Google announces Stadia, a browser-based streaming game service  - Google announces Stadia a browser based streaming game service 696x364 - Google announces Stadia, a browser-based streaming game service

Google’s new cloud gaming platform ‘Stadia’ to launch in 2019

Google on Tuesday entered the video game business by announcing its new cloud-based gaming platform ‘Stadia’ at the Game Developers Conference (GDC) 2019 keynote presentation in San Francisco.

Stadia is being promoted as the central community for gamers, creators, and developers that aims to take on Microsoft’s Xbox One, Sony’s PlayStation 4, Nintendo’s Switch, as well as upcoming streaming services like Microsoft’s xCloud and Nvidia’s GeForce Now.

Stadia is not a piece of hardware or a dedicated console but a streaming platform meant to free the player of hardware limitations of PCs and gaming consoles. All games will run on Google’s global network of centers, and a video feed of the game will be accessible by the user on desktops, laptops, tablets, phones, and TVs connected to Chromecast streaming media sticks to start with.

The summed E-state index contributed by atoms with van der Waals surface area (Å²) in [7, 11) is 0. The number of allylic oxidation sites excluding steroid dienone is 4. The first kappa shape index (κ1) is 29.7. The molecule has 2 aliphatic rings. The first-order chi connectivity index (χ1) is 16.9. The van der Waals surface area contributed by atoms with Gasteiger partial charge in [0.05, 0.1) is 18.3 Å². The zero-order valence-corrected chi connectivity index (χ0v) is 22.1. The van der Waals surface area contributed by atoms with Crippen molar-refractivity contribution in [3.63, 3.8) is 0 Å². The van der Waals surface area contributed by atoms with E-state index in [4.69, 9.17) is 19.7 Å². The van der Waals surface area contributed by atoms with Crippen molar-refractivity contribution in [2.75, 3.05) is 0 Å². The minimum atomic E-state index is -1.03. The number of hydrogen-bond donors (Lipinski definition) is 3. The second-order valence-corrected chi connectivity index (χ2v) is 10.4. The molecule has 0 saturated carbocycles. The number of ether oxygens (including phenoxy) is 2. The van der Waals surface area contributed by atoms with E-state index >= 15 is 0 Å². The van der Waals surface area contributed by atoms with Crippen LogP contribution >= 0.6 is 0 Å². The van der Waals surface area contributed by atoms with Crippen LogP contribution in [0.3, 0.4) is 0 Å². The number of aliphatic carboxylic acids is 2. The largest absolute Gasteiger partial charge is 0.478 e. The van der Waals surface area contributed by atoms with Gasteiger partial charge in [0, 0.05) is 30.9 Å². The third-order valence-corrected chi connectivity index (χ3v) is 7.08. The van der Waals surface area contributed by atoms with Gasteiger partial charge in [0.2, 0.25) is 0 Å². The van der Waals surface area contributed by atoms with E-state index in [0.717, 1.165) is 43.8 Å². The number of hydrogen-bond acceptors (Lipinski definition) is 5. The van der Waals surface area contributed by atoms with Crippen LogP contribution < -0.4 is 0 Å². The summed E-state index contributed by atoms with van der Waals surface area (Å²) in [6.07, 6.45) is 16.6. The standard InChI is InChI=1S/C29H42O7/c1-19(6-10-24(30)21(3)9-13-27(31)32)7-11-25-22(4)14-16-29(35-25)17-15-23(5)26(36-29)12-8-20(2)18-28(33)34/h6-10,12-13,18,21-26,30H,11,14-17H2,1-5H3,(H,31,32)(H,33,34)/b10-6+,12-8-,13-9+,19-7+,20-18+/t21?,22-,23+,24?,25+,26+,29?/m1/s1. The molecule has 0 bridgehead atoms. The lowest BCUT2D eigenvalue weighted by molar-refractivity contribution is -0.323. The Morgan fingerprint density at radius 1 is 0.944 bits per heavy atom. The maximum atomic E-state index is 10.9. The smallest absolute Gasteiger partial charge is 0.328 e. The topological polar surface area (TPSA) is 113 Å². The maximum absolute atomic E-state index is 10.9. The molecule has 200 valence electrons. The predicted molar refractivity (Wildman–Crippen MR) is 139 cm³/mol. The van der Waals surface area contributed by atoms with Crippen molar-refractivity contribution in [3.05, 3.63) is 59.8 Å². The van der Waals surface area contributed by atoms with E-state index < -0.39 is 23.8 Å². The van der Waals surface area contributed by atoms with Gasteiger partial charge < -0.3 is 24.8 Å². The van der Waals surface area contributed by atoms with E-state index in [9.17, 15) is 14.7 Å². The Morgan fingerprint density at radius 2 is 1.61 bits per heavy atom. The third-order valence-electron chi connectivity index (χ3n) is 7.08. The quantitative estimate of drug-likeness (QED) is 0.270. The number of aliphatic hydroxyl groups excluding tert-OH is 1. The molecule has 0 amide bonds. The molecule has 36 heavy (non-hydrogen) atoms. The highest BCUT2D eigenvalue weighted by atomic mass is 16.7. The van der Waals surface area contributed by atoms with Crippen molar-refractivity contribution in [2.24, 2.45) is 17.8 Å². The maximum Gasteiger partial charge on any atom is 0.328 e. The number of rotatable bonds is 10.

The streaming technology allows users to play high-quality video games on their internet browser or YouTube without waiting for any content to be downloaded to their device. It gives players “instant access” to a game by clicking a link.

“Our ambition is far beyond a single game,” said Google’s Phil Harrison, vice president overseeing the new service. “The power of instant access is magical, and it’s already transformed the music and movie industries.”

Google is aiming to stream games at launch by supporting up to 4K 60 fps (frames per second) with HDR and full surround audio for both playing games and sharing game streams. It has plans to go up to 8K streaming at 120+ fps in the future.

During the keynote presentation, Google demonstrated titles from the Doom and Assassin’s Creed franchises. The search giant said that it would also be developing some games in-house. Further, Google has partnered with popular video game development like Unreal Engine, Unity, and Havok.

Google will also launch a game controller called the Stadia controller to use with its service. The controller connects through Wi-Fi directly to the game running in the Google data center. It also has a dedicated screenshot button, a Google Assistant shortcut, and a built-in microphone to access features created by developers to use in games. The controller has a full-size directional pad, two joysticks, four action buttons, and two shoulder buttons on either side.

Stadia will first launch in the US, Canada, the UK, and Europe in 2019. However, no price or exact release date nor title of games support by Google’s Stadia was announced.



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